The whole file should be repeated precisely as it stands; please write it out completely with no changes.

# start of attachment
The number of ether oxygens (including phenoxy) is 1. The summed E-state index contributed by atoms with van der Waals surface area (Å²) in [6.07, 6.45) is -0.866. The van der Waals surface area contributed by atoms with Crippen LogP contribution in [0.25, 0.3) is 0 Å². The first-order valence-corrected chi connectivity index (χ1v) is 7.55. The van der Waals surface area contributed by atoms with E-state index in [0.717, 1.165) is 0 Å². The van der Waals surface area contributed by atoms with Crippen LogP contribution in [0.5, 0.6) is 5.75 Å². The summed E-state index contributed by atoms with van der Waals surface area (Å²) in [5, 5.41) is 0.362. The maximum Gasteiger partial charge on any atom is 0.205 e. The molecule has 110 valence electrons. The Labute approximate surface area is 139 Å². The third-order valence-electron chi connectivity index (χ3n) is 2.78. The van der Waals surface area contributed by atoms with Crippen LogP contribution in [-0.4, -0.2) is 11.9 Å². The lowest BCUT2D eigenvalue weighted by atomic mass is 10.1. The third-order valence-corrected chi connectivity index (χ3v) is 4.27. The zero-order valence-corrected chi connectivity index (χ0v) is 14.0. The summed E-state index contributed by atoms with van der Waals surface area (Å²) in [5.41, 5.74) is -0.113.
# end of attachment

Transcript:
The number of ether oxygens (including phenoxy) is 1. The summed E-state index contributed by atoms with van der Waals surface area (Å²) in [6.07, 6.45) is -0.866. The van der Waals surface area contributed by atoms with Crippen LogP contribution in [0.25, 0.3) is 0 Å². The first-order valence-corrected chi connectivity index (χ1v) is 7.55. The van der Waals surface area contributed by atoms with E-state index in [0.717, 1.165) is 0 Å². The van der Waals surface area contributed by atoms with Crippen LogP contribution in [0.5, 0.6) is 5.75 Å². The summed E-state index contributed by atoms with van der Waals surface area (Å²) in [5, 5.41) is 0.362. The maximum Gasteiger partial charge on any atom is 0.205 e. The molecule has 110 valence electrons. The Labute approximate surface area is 139 Å². The third-order valence-electron chi connectivity index (χ3n) is 2.78. The van der Waals surface area contributed by atoms with Crippen LogP contribution in [-0.4, -0.2) is 11.9 Å². The lowest BCUT2D eigenvalue weighted by atomic mass is 10.1. The third-order valence-corrected chi connectivity index (χ3v) is 4.27. The zero-order valence-corrected chi connectivity index (χ0v) is 14.0. The summed E-state index contributed by atoms with van der Waals surface area (Å²) in [5.41, 5.74) is -0.113.